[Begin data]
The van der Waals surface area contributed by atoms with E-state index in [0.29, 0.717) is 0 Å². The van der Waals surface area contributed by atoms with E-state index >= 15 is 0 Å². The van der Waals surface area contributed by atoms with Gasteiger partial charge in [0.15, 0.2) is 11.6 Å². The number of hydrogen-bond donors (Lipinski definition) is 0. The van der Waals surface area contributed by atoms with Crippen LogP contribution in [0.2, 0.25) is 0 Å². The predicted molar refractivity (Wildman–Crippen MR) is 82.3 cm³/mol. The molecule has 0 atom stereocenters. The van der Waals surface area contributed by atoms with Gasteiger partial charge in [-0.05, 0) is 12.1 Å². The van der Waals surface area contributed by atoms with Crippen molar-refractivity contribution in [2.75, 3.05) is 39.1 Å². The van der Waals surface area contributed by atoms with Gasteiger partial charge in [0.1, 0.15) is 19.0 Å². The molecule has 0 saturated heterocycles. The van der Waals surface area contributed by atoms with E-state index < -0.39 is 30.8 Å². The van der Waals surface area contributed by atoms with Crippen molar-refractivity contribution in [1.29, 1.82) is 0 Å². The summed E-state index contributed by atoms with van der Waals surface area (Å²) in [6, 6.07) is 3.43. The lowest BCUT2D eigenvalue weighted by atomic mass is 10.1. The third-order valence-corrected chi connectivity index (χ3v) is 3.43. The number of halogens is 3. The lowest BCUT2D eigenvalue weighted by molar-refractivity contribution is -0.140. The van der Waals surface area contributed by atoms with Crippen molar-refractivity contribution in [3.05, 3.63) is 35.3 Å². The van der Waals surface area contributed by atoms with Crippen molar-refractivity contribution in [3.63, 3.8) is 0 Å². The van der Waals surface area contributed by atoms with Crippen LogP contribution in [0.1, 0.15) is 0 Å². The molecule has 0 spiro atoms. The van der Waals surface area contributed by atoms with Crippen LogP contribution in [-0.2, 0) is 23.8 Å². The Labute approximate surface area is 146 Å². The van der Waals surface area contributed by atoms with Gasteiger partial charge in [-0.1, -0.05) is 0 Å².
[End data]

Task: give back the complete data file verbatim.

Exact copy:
The van der Waals surface area contributed by atoms with E-state index in [0.29, 0.717) is 0 Å². The van der Waals surface area contributed by atoms with E-state index >= 15 is 0 Å². The van der Waals surface area contributed by atoms with Gasteiger partial charge in [0.15, 0.2) is 11.6 Å². The number of hydrogen-bond donors (Lipinski definition) is 0. The van der Waals surface area contributed by atoms with Crippen LogP contribution in [0.2, 0.25) is 0 Å². The predicted molar refractivity (Wildman–Crippen MR) is 82.3 cm³/mol. The molecule has 0 atom stereocenters. The van der Waals surface area contributed by atoms with Gasteiger partial charge in [-0.05, 0) is 12.1 Å². The van der Waals surface area contributed by atoms with Crippen molar-refractivity contribution in [2.75, 3.05) is 39.1 Å². The van der Waals surface area contributed by atoms with Gasteiger partial charge in [0.1, 0.15) is 19.0 Å². The molecule has 0 saturated heterocycles. The van der Waals surface area contributed by atoms with E-state index < -0.39 is 30.8 Å². The van der Waals surface area contributed by atoms with Crippen molar-refractivity contribution in [1.29, 1.82) is 0 Å². The summed E-state index contributed by atoms with van der Waals surface area (Å²) in [6, 6.07) is 3.43. The lowest BCUT2D eigenvalue weighted by atomic mass is 10.1. The third-order valence-corrected chi connectivity index (χ3v) is 3.43. The number of halogens is 3. The lowest BCUT2D eigenvalue weighted by molar-refractivity contribution is -0.140. The van der Waals surface area contributed by atoms with Crippen molar-refractivity contribution in [3.05, 3.63) is 35.3 Å². The van der Waals surface area contributed by atoms with Crippen molar-refractivity contribution in [3.63, 3.8) is 0 Å². The van der Waals surface area contributed by atoms with Crippen LogP contribution in [0.1, 0.15) is 0 Å². The molecule has 0 spiro atoms. The van der Waals surface area contributed by atoms with Crippen LogP contribution in [-0.2, 0) is 23.8 Å². The Labute approximate surface area is 146 Å². The van der Waals surface area contributed by atoms with Gasteiger partial charge in [-0.1, -0.05) is 0 Å².